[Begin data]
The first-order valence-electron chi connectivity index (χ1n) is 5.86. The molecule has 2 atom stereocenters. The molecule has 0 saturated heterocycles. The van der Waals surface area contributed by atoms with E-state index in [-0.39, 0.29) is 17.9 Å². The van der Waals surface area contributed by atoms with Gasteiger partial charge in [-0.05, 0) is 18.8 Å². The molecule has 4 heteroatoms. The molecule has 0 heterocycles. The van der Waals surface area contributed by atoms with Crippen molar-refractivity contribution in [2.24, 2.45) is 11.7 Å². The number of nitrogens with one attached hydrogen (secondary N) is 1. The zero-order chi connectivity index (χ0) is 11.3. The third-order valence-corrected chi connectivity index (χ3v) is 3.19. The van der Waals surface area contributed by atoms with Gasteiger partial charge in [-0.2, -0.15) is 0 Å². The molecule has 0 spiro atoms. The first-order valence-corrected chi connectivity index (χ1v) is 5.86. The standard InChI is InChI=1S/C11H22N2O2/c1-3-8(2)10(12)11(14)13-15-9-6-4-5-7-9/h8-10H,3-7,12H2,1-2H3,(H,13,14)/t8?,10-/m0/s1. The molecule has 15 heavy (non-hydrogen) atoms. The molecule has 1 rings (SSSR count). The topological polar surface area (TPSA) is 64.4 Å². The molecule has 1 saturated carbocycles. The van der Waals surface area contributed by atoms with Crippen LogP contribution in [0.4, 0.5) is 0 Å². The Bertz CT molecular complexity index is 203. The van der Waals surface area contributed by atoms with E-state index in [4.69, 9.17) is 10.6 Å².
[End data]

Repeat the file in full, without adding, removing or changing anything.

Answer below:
The first-order valence-electron chi connectivity index (χ1n) is 5.86. The molecule has 2 atom stereocenters. The molecule has 0 saturated heterocycles. The van der Waals surface area contributed by atoms with E-state index in [-0.39, 0.29) is 17.9 Å². The van der Waals surface area contributed by atoms with Gasteiger partial charge in [-0.05, 0) is 18.8 Å². The molecule has 4 heteroatoms. The molecule has 0 heterocycles. The van der Waals surface area contributed by atoms with Crippen molar-refractivity contribution in [2.24, 2.45) is 11.7 Å². The number of nitrogens with one attached hydrogen (secondary N) is 1. The zero-order chi connectivity index (χ0) is 11.3. The third-order valence-corrected chi connectivity index (χ3v) is 3.19. The van der Waals surface area contributed by atoms with Gasteiger partial charge in [-0.2, -0.15) is 0 Å². The molecule has 0 spiro atoms. The first-order valence-corrected chi connectivity index (χ1v) is 5.86. The standard InChI is InChI=1S/C11H22N2O2/c1-3-8(2)10(12)11(14)13-15-9-6-4-5-7-9/h8-10H,3-7,12H2,1-2H3,(H,13,14)/t8?,10-/m0/s1. The molecule has 15 heavy (non-hydrogen) atoms. The molecule has 1 rings (SSSR count). The topological polar surface area (TPSA) is 64.4 Å². The molecule has 1 saturated carbocycles. The van der Waals surface area contributed by atoms with Crippen LogP contribution in [0.4, 0.5) is 0 Å². The Bertz CT molecular complexity index is 203. The van der Waals surface area contributed by atoms with E-state index in [4.69, 9.17) is 10.6 Å².